To the editor:
The Jan. 30 Alexandria Times editorial “Double down on our strengths” recommends that city leaders view decisions affecting Old Town “through the prism of whether it enhances or diminishes that neighborhood’s ambiance for both visitors and residents,” stating that “city leaders should accept, rather than fight, the fact that visitors to and residents in Old Town are, well, older.” Setting aside the insinuation that older people wouldn’t enjoy visiting someplace with a “hip vibe,” let’s examine the data and implications of this perspective on our community.
While the visitor survey data cited in the editorial may point to older out-of-town tourists visiting Old Town – an average age of 53 years old – it’s important to distinguish between the average age of adults who were surveyed and the population of our community.
American Community Survey data from the U.S. Census Bureau for 2017 shows that Old Town residents are significantly younger. At 39.4 years old, the median age of residents of zip code 22314, which includes Old Town, is only three years older than the citywide median age of 36.4, and only 2.3 years older than the 37.1 median age of zip code 22301, which includes Del Ray.
Probably owing to the nature of its housing stock, the proportion of children in Old Town is 4.9 percentage points lower than citywide, and the share of senior citizens is 3.5 percentage points higher. But there are 14,614 people between 20 and 44 living in Old Town – approximately half of Old Town’s population – compared to 4,630 senior citizens. This is a margin of greater than three-to-one.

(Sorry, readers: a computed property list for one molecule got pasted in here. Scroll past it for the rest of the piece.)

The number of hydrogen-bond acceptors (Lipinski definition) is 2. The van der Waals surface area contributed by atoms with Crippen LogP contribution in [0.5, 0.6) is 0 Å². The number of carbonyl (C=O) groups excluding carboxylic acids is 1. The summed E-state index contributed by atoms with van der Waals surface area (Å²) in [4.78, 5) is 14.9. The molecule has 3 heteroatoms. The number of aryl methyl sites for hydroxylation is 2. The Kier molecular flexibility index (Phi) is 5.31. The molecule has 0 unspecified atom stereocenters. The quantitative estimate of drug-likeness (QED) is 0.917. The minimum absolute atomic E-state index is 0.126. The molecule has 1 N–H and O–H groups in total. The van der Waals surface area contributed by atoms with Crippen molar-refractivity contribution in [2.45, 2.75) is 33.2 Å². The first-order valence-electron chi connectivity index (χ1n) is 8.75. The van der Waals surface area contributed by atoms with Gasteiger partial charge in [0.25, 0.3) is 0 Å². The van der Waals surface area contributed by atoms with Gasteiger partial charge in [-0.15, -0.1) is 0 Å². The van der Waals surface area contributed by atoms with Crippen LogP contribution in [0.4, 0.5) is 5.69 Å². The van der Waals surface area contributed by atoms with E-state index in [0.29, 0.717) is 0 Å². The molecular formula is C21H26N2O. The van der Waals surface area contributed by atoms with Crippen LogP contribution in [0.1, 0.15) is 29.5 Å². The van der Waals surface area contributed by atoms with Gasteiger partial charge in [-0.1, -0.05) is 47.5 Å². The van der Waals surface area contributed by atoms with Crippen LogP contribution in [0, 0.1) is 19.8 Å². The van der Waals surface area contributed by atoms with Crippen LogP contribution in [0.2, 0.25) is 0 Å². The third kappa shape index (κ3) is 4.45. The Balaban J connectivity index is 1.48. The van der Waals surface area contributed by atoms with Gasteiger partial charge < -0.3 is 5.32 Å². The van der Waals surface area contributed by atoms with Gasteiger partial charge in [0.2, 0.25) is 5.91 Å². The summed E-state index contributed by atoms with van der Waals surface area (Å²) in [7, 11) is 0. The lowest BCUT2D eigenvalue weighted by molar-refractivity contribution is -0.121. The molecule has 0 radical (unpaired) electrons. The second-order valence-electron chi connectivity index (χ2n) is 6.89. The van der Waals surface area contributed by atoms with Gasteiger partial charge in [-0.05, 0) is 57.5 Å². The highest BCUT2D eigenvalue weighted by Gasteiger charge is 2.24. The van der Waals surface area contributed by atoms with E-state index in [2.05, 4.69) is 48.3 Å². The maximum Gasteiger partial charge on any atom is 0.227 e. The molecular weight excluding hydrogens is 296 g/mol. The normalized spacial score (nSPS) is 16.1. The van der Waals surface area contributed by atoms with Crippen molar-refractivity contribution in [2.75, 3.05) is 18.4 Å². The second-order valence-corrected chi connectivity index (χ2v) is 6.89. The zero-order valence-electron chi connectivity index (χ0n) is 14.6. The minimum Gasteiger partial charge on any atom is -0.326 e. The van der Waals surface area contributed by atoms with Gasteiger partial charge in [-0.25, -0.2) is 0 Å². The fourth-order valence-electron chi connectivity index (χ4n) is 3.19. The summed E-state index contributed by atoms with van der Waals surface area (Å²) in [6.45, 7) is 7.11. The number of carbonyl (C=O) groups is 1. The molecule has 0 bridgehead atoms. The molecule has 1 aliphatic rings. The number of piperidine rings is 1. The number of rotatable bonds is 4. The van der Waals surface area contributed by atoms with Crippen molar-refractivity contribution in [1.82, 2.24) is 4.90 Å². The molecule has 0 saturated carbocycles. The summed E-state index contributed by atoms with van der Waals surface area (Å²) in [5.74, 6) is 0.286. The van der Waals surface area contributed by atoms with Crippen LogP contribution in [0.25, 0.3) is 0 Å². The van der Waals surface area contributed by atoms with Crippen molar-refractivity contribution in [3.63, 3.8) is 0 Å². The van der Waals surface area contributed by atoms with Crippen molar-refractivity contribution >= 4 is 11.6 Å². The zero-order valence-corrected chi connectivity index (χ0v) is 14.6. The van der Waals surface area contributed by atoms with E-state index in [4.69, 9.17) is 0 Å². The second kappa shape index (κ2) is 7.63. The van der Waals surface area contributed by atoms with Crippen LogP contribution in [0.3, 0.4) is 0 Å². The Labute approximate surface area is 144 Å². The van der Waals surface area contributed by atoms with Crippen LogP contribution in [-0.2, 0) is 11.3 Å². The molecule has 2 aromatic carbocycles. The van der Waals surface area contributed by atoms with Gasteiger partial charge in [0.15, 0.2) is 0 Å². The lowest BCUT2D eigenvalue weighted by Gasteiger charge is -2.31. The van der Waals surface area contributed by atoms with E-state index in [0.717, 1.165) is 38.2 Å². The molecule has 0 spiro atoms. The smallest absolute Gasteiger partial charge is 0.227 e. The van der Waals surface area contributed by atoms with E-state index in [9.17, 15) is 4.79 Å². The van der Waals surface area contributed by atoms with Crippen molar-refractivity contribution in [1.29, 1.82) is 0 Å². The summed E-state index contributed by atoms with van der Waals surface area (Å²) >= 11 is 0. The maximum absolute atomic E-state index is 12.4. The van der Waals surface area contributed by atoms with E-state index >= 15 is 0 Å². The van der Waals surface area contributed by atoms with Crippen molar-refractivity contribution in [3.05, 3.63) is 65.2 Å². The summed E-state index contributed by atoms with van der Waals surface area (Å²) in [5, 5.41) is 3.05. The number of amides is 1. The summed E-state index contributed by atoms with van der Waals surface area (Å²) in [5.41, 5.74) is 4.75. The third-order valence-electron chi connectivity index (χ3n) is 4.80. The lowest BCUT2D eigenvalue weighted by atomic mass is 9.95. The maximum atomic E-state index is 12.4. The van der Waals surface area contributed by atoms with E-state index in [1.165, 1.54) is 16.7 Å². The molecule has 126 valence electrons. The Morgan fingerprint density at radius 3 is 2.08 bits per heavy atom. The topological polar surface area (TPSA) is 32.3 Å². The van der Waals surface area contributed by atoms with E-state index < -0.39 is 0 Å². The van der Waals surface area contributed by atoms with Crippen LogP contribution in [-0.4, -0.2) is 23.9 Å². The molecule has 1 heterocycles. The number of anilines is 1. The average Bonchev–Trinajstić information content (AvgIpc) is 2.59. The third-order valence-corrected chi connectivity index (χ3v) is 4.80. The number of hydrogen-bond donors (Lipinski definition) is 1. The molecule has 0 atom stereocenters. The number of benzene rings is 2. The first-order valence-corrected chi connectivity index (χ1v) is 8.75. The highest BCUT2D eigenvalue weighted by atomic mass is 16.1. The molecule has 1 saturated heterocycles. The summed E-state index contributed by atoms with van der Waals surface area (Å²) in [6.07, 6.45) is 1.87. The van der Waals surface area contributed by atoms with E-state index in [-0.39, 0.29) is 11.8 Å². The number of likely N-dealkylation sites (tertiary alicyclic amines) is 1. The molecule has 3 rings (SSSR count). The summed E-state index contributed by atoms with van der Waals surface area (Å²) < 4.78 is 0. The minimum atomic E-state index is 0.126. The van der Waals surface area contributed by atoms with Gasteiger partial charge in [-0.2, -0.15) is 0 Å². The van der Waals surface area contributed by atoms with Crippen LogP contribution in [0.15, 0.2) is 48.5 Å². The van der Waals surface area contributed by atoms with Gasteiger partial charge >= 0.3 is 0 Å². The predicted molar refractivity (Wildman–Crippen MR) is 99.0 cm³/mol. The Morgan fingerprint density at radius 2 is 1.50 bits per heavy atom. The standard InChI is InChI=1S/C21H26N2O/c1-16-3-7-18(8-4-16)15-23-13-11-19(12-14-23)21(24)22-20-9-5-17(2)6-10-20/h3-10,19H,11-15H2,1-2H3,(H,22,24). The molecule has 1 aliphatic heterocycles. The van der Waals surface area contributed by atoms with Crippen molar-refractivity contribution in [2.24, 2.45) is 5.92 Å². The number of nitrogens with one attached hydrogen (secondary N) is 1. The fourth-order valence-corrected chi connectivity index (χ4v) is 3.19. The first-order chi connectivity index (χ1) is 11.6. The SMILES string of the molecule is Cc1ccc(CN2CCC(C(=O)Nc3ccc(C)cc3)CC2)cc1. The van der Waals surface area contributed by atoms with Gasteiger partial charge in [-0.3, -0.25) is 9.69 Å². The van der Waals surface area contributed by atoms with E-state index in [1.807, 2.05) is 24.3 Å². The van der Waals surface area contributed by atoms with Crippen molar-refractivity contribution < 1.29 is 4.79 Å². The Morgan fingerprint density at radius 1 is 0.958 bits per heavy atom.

Is the typical Old Town resident older than the citywide average? Yes, slightly. But older people aren’t the only residents of Old Town.
Beyond the demographics, Old Town is the central business district for our entire city. We should not let the demographics, or our perception of the demographics, of the surrounding neighborhood dictate the form and features of its cityscape or define the people we wish to attract. Urban centers work best when they are attractive to everyone, young and old alike.
That means providing a balanced mix of retail, restaurants and activities and many options to facilitate the movement of our residents and visitors. Recent developments like the renovated Waterfront Park, new restaurants, new mobility options and more frequent events have been welcomed by most Alexandria residents and helped draw many to Old Town last year. These are the features Visit Alexandria should continue to highlight.
Rather than a narrow focus on attracting “older, national tourists” to Old Town, as the Times editorial suggests, let’s continue to make our downtown vibrant and attractive to people of all ages – city residents, regional visitors and national tourists alike.
-Nathan Macek, chair, Alexandria Planning Commission